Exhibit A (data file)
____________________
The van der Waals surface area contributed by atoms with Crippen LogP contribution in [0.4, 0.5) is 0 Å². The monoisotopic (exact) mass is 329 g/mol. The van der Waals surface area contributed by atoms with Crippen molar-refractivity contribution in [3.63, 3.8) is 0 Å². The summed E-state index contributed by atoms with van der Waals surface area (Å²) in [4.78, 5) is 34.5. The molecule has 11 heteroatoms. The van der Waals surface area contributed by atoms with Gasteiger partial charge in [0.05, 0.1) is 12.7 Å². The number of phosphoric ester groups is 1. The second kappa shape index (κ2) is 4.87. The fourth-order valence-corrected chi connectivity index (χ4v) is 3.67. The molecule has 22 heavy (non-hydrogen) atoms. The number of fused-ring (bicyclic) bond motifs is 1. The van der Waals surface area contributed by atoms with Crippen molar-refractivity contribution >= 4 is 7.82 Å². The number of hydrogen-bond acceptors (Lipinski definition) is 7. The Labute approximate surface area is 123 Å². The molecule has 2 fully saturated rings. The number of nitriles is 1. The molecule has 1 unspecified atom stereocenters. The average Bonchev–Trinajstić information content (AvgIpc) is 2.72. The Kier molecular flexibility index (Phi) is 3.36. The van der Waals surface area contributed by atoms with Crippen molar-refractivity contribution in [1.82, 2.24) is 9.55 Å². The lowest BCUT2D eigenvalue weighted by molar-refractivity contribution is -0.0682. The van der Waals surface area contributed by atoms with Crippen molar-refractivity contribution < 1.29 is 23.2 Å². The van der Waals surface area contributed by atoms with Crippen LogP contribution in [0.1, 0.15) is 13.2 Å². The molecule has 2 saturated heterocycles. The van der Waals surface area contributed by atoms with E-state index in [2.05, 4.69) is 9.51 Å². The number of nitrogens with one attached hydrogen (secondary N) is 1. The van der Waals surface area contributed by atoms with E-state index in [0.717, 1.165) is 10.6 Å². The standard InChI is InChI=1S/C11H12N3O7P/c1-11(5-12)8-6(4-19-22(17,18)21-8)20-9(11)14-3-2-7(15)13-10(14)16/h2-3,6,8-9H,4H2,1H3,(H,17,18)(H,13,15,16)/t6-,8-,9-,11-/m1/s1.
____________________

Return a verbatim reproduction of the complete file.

The van der Waals surface area contributed by atoms with Crippen LogP contribution in [0.4, 0.5) is 0 Å². The monoisotopic (exact) mass is 329 g/mol. The van der Waals surface area contributed by atoms with Crippen molar-refractivity contribution in [3.63, 3.8) is 0 Å². The summed E-state index contributed by atoms with van der Waals surface area (Å²) in [4.78, 5) is 34.5. The molecule has 11 heteroatoms. The van der Waals surface area contributed by atoms with Gasteiger partial charge in [0.05, 0.1) is 12.7 Å². The number of phosphoric ester groups is 1. The second kappa shape index (κ2) is 4.87. The fourth-order valence-corrected chi connectivity index (χ4v) is 3.67. The molecule has 22 heavy (non-hydrogen) atoms. The number of fused-ring (bicyclic) bond motifs is 1. The van der Waals surface area contributed by atoms with Crippen molar-refractivity contribution >= 4 is 7.82 Å². The number of hydrogen-bond acceptors (Lipinski definition) is 7. The Labute approximate surface area is 123 Å². The molecule has 2 fully saturated rings. The number of nitriles is 1. The molecule has 1 unspecified atom stereocenters. The average Bonchev–Trinajstić information content (AvgIpc) is 2.72. The Kier molecular flexibility index (Phi) is 3.36. The van der Waals surface area contributed by atoms with Crippen molar-refractivity contribution in [1.82, 2.24) is 9.55 Å². The lowest BCUT2D eigenvalue weighted by molar-refractivity contribution is -0.0682. The van der Waals surface area contributed by atoms with Crippen molar-refractivity contribution < 1.29 is 23.2 Å². The van der Waals surface area contributed by atoms with Crippen LogP contribution in [0.1, 0.15) is 13.2 Å². The molecule has 2 saturated heterocycles. The van der Waals surface area contributed by atoms with E-state index in [2.05, 4.69) is 9.51 Å². The number of nitrogens with one attached hydrogen (secondary N) is 1. The van der Waals surface area contributed by atoms with E-state index in [0.717, 1.165) is 10.6 Å². The standard InChI is InChI=1S/C11H12N3O7P/c1-11(5-12)8-6(4-19-22(17,18)21-8)20-9(11)14-3-2-7(15)13-10(14)16/h2-3,6,8-9H,4H2,1H3,(H,17,18)(H,13,15,16)/t6-,8-,9-,11-/m1/s1.